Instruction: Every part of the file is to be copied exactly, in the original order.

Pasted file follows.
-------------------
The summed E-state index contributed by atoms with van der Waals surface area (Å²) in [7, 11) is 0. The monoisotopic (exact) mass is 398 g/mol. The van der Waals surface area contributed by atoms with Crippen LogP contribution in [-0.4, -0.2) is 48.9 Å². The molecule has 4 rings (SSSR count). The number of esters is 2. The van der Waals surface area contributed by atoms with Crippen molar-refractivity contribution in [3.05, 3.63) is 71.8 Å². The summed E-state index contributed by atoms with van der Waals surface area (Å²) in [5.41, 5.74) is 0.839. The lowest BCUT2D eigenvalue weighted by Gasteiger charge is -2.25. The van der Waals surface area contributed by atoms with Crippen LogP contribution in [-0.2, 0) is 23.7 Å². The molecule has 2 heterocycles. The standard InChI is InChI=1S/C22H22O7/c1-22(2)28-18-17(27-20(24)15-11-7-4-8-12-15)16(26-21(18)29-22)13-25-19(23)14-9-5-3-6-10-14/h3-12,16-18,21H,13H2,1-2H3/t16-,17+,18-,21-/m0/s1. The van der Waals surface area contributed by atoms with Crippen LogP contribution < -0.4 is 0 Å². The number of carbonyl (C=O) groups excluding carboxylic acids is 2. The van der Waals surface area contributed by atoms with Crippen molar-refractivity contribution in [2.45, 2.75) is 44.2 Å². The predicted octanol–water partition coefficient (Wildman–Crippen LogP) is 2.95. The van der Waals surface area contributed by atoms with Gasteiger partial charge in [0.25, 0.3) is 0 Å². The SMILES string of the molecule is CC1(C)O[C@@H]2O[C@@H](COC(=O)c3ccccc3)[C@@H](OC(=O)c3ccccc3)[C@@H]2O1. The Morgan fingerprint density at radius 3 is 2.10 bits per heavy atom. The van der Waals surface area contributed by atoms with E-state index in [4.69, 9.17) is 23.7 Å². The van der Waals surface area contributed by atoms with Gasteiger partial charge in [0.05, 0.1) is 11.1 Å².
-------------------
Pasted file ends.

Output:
The summed E-state index contributed by atoms with van der Waals surface area (Å²) in [7, 11) is 0. The monoisotopic (exact) mass is 398 g/mol. The van der Waals surface area contributed by atoms with Crippen LogP contribution in [-0.4, -0.2) is 48.9 Å². The molecule has 4 rings (SSSR count). The number of esters is 2. The van der Waals surface area contributed by atoms with Crippen molar-refractivity contribution in [3.05, 3.63) is 71.8 Å². The summed E-state index contributed by atoms with van der Waals surface area (Å²) in [5.41, 5.74) is 0.839. The lowest BCUT2D eigenvalue weighted by Gasteiger charge is -2.25. The van der Waals surface area contributed by atoms with Crippen LogP contribution in [-0.2, 0) is 23.7 Å². The molecule has 2 heterocycles. The standard InChI is InChI=1S/C22H22O7/c1-22(2)28-18-17(27-20(24)15-11-7-4-8-12-15)16(26-21(18)29-22)13-25-19(23)14-9-5-3-6-10-14/h3-12,16-18,21H,13H2,1-2H3/t16-,17+,18-,21-/m0/s1. The van der Waals surface area contributed by atoms with Crippen LogP contribution < -0.4 is 0 Å². The number of carbonyl (C=O) groups excluding carboxylic acids is 2. The van der Waals surface area contributed by atoms with Crippen molar-refractivity contribution in [2.45, 2.75) is 44.2 Å². The predicted octanol–water partition coefficient (Wildman–Crippen LogP) is 2.95. The van der Waals surface area contributed by atoms with Gasteiger partial charge in [0.25, 0.3) is 0 Å². The SMILES string of the molecule is CC1(C)O[C@@H]2O[C@@H](COC(=O)c3ccccc3)[C@@H](OC(=O)c3ccccc3)[C@@H]2O1. The Morgan fingerprint density at radius 3 is 2.10 bits per heavy atom. The van der Waals surface area contributed by atoms with E-state index in [4.69, 9.17) is 23.7 Å². The van der Waals surface area contributed by atoms with Gasteiger partial charge in [0.05, 0.1) is 11.1 Å².